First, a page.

As we have now officially entered the holiday period, I thought it apt to base the case review this month on two holiday claims! Just to add to the overall festive feeling of this month, the first two cases we are looking at originate from the home of Christmas, Finland!
TSN v Hyvinvointialan liitto ry (C 609/17) and another case
These cases are heading for the ECJ, but before they get there, the Attorney General has given his opinion on them, as is the norm. The cases both raised the question of how many holiday days can be carried over per year when a member of staff is too sick to take holiday.
It is worth noting that all EU member states must give their members of staff 4 weeks holiday per year as a minimum as per the Working Time Directive. However, many countries, such as the UK, give more than this minimum (currently 5.6 weeks in the UK if you work full-time).
The Attorney General’s opinion is that member states must allow members of staff to carry over the four-week allowance provided for by the Working Time Directive if they are too sick to take it. Any allowance in addition to the four-week period will be subject to national laws on carrying over holiday.
I think the opinion is probably going to be followed by the Court, as it would seem odd to for the ECJ to enforce carry-over of the extra holiday days which are optional for each country to implement. It is expected that the EJC will follow the Attorney Generals Opinion on these cases – but that’s never guaranteed.
Why is this decision important?
The EJC’s final decision in these cases will be extremely useful to those trying to resolve long-term holiday pay cases. These cases are becoming more and more common off the back of IR35 and the pushback against false self-employment. But currently there is conflicting case law in the UK, regarding whether or not you can claim for 5.6 weeks per year or just the 4 weeks provided for by the Working Time Directive, and the ECJ’s decision should settle that debate.
Stuart Delivery Ltd v Augustine
The second case this month is one of the “false-self-employment” type claims I mentioned earlier. The Employment Appeals Tribunal heard this case which revolved around whether or not a delivery courier was a ‘worker’ under S.230(3)(b) of the Employment Rights Act 1996.
The couriers worked on the basis of signing up for jobs through an app on their phone, which was managed by the Respondent. They could undertake ad-hoc deliveries through the app or sign up in advance to do “Slot” deliveries. Slot deliveries required the courier to be in a certain geographic location at a certain time. The courier who undertook this slot work was guaranteed a minimum of £9.00 per hour regardless of the number of deliveries completed if they stayed in the zone for 90% of the time and refused no more than 1 delivery.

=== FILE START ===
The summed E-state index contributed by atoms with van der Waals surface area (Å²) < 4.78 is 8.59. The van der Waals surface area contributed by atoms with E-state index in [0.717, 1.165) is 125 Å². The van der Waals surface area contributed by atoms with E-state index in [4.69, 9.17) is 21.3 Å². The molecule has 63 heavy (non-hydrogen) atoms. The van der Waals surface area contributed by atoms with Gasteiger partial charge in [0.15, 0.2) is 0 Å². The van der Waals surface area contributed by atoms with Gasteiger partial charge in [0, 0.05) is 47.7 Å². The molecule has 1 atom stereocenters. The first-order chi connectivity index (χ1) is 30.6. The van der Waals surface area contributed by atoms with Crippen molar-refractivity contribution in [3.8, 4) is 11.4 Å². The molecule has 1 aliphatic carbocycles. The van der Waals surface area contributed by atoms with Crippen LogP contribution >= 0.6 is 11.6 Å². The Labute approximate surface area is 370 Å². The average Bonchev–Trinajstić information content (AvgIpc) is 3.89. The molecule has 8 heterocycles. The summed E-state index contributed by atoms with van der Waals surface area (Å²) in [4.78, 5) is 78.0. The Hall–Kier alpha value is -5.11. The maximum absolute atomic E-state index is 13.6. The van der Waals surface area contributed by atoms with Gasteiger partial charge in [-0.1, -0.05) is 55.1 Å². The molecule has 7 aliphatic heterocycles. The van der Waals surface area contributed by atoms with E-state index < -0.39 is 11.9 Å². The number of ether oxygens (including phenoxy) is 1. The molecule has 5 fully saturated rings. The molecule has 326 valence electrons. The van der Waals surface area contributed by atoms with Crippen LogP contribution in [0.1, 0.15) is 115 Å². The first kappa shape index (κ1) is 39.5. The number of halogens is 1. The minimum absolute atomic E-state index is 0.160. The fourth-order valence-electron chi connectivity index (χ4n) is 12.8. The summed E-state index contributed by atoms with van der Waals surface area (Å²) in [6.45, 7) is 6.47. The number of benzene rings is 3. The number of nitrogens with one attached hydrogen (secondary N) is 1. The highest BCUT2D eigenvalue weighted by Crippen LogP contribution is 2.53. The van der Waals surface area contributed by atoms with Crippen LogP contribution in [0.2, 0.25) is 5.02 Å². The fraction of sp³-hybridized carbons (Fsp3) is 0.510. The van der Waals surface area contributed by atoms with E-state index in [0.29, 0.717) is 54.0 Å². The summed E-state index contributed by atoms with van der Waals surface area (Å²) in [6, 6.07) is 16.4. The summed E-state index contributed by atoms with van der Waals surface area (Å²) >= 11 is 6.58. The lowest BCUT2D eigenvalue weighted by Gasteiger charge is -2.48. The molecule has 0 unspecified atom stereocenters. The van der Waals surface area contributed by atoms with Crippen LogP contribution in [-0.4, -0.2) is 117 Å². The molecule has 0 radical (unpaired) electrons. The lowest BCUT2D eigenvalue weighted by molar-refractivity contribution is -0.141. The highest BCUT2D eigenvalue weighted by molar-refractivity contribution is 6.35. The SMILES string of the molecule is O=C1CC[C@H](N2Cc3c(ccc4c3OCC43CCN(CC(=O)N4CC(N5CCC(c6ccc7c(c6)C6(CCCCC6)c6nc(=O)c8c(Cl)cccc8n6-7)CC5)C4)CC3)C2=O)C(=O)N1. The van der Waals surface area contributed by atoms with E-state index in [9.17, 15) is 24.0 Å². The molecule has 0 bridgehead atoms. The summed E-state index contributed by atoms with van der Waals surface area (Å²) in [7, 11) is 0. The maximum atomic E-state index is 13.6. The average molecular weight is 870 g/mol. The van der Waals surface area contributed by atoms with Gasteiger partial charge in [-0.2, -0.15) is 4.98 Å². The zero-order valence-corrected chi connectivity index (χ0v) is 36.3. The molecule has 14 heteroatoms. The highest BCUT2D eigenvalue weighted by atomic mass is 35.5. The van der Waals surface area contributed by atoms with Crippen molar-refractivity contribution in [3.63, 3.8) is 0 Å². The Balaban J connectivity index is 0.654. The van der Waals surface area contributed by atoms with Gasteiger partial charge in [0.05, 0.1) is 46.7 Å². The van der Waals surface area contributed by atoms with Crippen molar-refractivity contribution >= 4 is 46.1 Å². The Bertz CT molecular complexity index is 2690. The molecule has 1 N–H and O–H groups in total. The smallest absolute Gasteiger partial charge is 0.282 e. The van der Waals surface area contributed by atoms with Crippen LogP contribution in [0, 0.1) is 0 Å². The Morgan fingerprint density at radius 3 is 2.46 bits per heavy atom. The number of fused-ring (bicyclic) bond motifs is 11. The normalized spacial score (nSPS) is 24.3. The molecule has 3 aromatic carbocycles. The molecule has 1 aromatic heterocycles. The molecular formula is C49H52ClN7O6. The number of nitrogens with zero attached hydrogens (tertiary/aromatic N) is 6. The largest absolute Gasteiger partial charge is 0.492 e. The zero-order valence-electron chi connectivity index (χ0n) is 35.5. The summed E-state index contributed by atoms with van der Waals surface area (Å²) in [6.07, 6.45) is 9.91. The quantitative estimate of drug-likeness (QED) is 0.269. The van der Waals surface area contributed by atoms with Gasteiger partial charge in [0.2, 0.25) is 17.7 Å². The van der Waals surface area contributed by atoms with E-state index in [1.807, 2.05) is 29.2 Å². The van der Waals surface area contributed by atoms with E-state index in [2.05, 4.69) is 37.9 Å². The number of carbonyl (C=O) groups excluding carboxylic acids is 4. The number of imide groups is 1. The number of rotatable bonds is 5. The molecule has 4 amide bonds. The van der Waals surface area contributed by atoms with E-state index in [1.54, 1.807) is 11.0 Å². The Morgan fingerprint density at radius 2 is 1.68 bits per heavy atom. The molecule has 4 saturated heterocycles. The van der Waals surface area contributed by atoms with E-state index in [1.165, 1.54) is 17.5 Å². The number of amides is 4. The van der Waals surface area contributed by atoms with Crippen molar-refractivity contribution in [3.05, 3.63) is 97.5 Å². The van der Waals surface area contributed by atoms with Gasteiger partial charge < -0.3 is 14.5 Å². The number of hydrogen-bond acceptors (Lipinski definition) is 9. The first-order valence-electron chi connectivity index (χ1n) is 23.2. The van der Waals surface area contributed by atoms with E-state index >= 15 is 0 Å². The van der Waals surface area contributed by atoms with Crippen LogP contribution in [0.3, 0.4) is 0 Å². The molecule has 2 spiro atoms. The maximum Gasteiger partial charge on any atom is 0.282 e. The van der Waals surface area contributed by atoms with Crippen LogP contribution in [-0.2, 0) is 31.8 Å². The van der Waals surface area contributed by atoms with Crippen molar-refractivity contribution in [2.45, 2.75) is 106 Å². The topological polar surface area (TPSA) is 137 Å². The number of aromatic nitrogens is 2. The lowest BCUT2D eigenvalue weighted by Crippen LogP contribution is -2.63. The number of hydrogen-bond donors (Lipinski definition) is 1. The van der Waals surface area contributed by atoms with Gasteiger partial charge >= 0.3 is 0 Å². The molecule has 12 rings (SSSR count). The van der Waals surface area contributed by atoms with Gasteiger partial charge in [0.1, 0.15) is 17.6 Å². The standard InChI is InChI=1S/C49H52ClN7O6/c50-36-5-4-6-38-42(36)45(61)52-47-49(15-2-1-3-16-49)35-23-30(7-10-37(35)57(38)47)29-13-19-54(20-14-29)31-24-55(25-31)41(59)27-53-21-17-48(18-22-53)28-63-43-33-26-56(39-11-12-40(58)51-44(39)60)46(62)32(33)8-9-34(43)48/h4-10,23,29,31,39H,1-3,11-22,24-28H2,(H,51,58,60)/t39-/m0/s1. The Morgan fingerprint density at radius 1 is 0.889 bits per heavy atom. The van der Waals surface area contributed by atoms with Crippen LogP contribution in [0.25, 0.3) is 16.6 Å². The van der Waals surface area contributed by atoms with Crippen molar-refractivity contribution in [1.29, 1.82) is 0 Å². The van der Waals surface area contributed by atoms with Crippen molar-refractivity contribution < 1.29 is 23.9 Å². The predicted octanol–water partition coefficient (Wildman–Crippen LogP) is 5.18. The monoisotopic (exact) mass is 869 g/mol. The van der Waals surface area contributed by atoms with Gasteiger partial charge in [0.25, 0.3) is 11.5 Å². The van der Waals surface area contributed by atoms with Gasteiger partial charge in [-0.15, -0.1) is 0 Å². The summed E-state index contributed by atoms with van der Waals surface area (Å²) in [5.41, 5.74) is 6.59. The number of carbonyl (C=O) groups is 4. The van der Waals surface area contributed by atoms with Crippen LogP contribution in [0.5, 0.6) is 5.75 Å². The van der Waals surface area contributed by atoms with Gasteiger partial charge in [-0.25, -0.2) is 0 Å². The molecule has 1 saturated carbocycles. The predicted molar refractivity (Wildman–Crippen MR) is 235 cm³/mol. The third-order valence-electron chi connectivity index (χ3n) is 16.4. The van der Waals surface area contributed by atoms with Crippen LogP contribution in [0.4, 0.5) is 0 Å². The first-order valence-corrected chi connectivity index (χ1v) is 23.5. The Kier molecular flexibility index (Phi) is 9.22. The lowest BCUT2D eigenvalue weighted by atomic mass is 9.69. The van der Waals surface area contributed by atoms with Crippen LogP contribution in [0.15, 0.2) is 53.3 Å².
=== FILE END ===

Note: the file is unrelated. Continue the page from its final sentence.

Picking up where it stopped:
If a Courier decided they no longer wanted to perform a slot delivery they would have to make a “release notification” which allowed other couriers who worked for the Respondent to take the slot on a first come first serve basis. They had no indication of who would take their slot if they made the release notification. If no one decided to take the slot then the original courier would remain liable to perform it. It they didn’t then complete the slot they would face penalties such as missing out on bonuses or getting a negative rating.
The case ultimately turned on whether or not the ability to make a release notification was an “unfettered right to substitute work”, which would point towards self-employment. The Employment Appeal Tribunal dismissed the appeal by the Respondent, finding that the release notification was not an unfettered right to substitute work as:
1. The Respondent had total control over who could be appointed – i.e. only other couriers on its app;
2. The Claimant had no right to choose their substitute – the app dealt with it.
Why is this decision important?
This decision helps to define what is meant by an unfettered right to substitution. It is common in gig economy cases to see “employers” arguing that they are contracting with people who are really self-employed, and a “right to substitute” is often included in the contract documentation to help the employers show that. The argument goes, that you can’t “personally” contract to do the work, if you can send someone else along. Recent authorities – like this one – are rowing back on this tactic, but saying that a right to substitute might not conclusively prove self-employed status if the right is subject to conditions or limitations (as here).
James Battle – Trainee Solicitor